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Good Letters

Beside me this morning is a child at the breakfast table vigorously chewing a Fuji apple and explaining to me the mutative abilities of a small vehicle based on the particular placement of a certain Lego brick. Sometimes the vehicle is a plow, sometimes a combine, depending on whether that brick is before it, behind it, or occasionally, totally removed. He is absolutely enthralled by the powers of his own creation, as he sends the vehicle making tracks through a mungy brown field of mixed up Play-Doh.

“What are you doing? Why are you putting on clothes?” he suddenly asks me. I have actually been wearing clothes (not pajamas) for near thirty minutes, but have just now put on and tied my shoes.

“This, my boy, is called getting dressed.” I like to do it every third day, at least. I have showered; I am shod and prepared to leave the house in the event necessity should require it.

I want to make note of the fact that I am happy. I have not done anything piggish or mean in about a week. Last week’s powerlessness and unrest have been replaced by a sense of competence and goodwill, which could be due to a renewed resolution to make good decisions even in small matters, or it could be the result of some strange alchemy in my brain involving serotonin and prolactin.

I have also read this morning that the Spirit of God is sometimes present, and sometimes withdraws so that the receptive soul can realize that when the Spirit is absent, it can do nothing. It cannot be penitent, grateful, or good without the indwelling of the Spirit, which explains my occasionally bereft feeling when my interpersonal skills are less than desirable.

Children, your mother is dealing with infinite and transcendent powers that just happen to have fled her soul at the moment. Go easy on her or she may bite, for her empathic abilities are currently limited.

And likewise, may I be merciful with my children who have not yet begun to detect the divine presence that periodically takes up residence within.

I have lost interest in reading or writing prescriptive articles on Christian living, as though I need only tweak this or that area of my life to be a spiritual success story.

Sometimes, in downplaying worldly success, it’s possible to overemphasize domestic success, spiritual success, marital success. In the big picture, it’s all worldly. Domestic bliss is “of this world” just as existential crisis is.

Some things are just as true as they are mysterious: I want to immerse myself in the truth of Jesus Christ. In him you cannot go wrong, no dwelling in parameters, no rationalization of nonessentials, no perpetual use of self as anecdotal evidence.

One week’s powerlessness can be another week’s progress depending on the Spirit’s placement. But Christ never changes.

Before my husband leaves for work, I have recently begun asking for a hug. A lifelong touch-me-not, somehow it has become essential for me to be wrapped in someone and something bigger than myself. I just want to get to the core of us, where the presence, God-willing, sometimes is.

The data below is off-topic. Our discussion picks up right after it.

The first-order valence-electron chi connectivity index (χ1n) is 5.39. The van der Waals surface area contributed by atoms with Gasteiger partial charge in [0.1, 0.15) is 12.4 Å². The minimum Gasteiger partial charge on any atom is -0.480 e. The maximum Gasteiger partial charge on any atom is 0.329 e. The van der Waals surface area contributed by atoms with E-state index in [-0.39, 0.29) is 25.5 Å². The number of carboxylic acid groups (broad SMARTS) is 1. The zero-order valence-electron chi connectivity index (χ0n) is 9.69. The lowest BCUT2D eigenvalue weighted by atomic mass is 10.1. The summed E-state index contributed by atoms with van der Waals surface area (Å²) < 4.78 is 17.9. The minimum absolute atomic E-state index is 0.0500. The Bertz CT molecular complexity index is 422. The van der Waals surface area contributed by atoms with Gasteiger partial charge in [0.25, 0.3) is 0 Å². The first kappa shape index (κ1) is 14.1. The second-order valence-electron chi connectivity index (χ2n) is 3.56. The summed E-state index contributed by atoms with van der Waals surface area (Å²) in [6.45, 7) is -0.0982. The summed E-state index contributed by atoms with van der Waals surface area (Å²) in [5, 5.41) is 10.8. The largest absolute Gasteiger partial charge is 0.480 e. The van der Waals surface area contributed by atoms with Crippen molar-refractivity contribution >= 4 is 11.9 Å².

At the Resurrection Christ told Mary Magdalene, “Stop hanging onto me.” And my husband occasionally follows in the footsteps of the Lord. “How long is this going to take?” he wants to know.

He’s holding a cup of coffee, which I take and set on the counter. At this point I have often not dressed or brushed my teeth. I’m still wearing my glasses, and I can see that this is a great sacrifice for him to be receptive to this outside object interfering with his forward motion. Inertia is the enemy of love.

“Ten seconds,” I say, as he submits, possibly counting inwardly. “It’s good for me. It’s probably good for you too.”

I am recalling the Irish brogue of a priest I once heard talking about men who have forgotten how “to use their strong arms for loving.”

Strength is for loving. And those ten seconds supply me with most of my needs for the day. I recall this sensation, when the little boy with the Lego tractor has been following me around the room. Anywhere I sit down, he sits down too.

“Don’t you want to play?” I ask him.

“No.” He weasels his feet under my thigh, which feels irritating to me. Toes pinch.

So I put down what I’m holding, whatever it is, and hug him for ten seconds. Unlike some of my other kids, he doesn’t protest. Then he slips to the floor, tractor in hand, and pushes it out of the room.

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Written by: Elizabeth Duffy

Elizabeth Duffy writes at Patheos: Elizabeth Duffy: Perspectives on Catholic Life, Family, and Culture and at She is a contributor to Living Faith/ Daily Catholic Devotions, and has work published or forthcoming from OSV, On Faith, The Catholic Educator, and Image.

1 Comment

  1. SurveyorTom on September 26, 2017 at 10:43 am

    Fantastic column, and one I can relate to all too well. In fact, the fourth paragraph describes the past 10 days of so of my life it’s almost scary. Thanks for writing this column (as well as the others).

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